“As data from radio interferometers are much more complex than telescope images, processing and refining the data took approximately another year,” notes Jérôme Pety from the Institute de Radioastronomie Millimétrique (IRAM), the institution operating the telescopes. Interferometric telescopes like NOEMA consist of multiple individual antennas, collectively achieving detail resolution comparable to a telescope with a primary mirror diameter equivalent to the spacing between the individual telescopes.
Gas properties depend on the environment
As we observe this galaxy from a distance of approximately 28 million light-years, we can distinguish signatures of individual gas clouds in diverse areas, such as the centre and the spiral arms. “We leveraged this circumstance to determine how well the two gases trace the dense clouds in this galaxy for us and whether they are equally suited,” Stuber explains.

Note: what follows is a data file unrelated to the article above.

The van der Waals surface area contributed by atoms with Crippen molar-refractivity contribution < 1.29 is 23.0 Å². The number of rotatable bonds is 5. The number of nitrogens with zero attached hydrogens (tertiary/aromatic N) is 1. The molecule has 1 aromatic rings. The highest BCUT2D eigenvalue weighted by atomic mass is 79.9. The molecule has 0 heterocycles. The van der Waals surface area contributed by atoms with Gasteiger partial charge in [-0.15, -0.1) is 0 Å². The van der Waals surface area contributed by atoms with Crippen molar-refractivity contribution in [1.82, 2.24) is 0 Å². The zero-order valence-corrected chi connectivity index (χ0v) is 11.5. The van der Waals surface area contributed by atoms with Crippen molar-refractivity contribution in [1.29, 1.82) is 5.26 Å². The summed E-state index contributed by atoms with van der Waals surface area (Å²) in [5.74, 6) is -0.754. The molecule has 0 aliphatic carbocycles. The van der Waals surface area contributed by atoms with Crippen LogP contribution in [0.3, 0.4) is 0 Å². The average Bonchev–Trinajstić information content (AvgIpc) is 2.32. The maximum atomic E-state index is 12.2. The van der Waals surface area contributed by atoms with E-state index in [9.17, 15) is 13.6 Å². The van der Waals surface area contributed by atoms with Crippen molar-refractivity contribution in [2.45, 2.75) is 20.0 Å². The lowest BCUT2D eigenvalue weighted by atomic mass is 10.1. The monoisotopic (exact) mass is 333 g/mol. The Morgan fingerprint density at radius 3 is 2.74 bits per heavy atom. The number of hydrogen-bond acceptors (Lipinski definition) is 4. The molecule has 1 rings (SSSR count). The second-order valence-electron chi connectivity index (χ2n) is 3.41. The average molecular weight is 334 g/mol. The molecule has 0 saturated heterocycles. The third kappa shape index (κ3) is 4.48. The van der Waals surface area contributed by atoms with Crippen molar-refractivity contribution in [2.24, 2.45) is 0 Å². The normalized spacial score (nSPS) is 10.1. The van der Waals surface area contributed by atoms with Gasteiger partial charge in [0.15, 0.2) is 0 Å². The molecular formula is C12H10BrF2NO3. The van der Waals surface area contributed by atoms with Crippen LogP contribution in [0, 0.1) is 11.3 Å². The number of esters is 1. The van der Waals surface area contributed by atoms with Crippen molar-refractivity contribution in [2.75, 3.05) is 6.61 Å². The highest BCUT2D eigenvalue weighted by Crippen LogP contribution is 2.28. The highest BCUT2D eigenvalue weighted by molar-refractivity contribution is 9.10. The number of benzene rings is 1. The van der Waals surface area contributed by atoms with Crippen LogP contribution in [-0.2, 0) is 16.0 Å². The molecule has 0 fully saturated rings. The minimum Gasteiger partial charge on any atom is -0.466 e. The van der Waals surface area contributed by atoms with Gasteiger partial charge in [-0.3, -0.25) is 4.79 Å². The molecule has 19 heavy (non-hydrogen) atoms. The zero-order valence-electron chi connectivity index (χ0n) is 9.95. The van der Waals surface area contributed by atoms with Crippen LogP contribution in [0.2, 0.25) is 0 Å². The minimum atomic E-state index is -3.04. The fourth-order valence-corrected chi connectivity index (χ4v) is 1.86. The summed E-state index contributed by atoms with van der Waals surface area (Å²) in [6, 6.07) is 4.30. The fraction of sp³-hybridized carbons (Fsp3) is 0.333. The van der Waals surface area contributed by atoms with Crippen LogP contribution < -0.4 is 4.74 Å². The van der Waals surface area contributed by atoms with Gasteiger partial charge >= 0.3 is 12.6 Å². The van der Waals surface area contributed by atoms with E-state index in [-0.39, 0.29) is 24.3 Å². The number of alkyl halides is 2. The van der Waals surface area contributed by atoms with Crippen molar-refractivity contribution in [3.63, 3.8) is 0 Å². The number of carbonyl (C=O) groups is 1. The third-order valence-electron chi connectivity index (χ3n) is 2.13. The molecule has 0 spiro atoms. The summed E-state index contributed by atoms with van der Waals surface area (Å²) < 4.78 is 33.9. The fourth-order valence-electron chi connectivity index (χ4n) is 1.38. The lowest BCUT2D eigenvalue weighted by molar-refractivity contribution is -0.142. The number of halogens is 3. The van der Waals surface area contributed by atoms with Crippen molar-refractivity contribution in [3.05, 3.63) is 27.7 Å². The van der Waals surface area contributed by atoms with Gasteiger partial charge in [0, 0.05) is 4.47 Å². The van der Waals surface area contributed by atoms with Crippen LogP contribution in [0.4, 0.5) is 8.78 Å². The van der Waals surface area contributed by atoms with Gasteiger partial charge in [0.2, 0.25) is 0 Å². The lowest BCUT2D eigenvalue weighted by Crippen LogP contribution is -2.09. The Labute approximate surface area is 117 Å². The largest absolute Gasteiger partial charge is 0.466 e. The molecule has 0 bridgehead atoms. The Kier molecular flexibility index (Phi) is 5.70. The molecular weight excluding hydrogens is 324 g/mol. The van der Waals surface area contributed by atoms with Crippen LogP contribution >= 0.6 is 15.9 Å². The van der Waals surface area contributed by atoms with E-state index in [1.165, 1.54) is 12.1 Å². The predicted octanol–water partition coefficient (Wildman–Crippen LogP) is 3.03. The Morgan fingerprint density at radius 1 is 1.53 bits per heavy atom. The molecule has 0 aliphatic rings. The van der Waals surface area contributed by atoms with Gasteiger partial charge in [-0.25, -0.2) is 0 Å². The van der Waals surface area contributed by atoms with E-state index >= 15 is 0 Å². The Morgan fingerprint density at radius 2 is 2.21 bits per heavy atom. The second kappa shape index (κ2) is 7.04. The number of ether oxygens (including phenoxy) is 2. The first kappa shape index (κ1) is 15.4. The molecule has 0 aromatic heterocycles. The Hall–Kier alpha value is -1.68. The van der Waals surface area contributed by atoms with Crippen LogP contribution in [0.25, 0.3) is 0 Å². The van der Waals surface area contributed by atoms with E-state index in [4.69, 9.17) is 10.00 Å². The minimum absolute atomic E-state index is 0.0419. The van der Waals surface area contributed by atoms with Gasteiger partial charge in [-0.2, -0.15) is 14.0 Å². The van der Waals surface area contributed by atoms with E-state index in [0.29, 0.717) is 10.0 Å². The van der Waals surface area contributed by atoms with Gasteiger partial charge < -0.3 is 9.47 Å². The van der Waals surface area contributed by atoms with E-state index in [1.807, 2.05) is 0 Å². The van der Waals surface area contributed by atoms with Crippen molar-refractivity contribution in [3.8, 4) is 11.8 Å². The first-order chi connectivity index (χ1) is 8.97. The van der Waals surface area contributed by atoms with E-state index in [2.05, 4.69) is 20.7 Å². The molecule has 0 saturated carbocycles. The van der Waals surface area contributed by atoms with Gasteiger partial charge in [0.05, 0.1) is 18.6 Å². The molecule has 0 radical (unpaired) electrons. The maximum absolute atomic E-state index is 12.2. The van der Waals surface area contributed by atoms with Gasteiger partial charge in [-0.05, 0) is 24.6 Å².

While the radiation intensity of hydrogen cyanide and diazenylium consistently increases and decreases across the spiral arms, providing equally reliable results for determining gas density, the astronomers find a notable deviation in the galactic centre. Compared to diazenylium, the brightness of hydrogen cyanide emission increases more significantly in this region. There appears to be a mechanism there that stimulates hydrogen cyanide to emit additional light, which is not observed in diazenylium.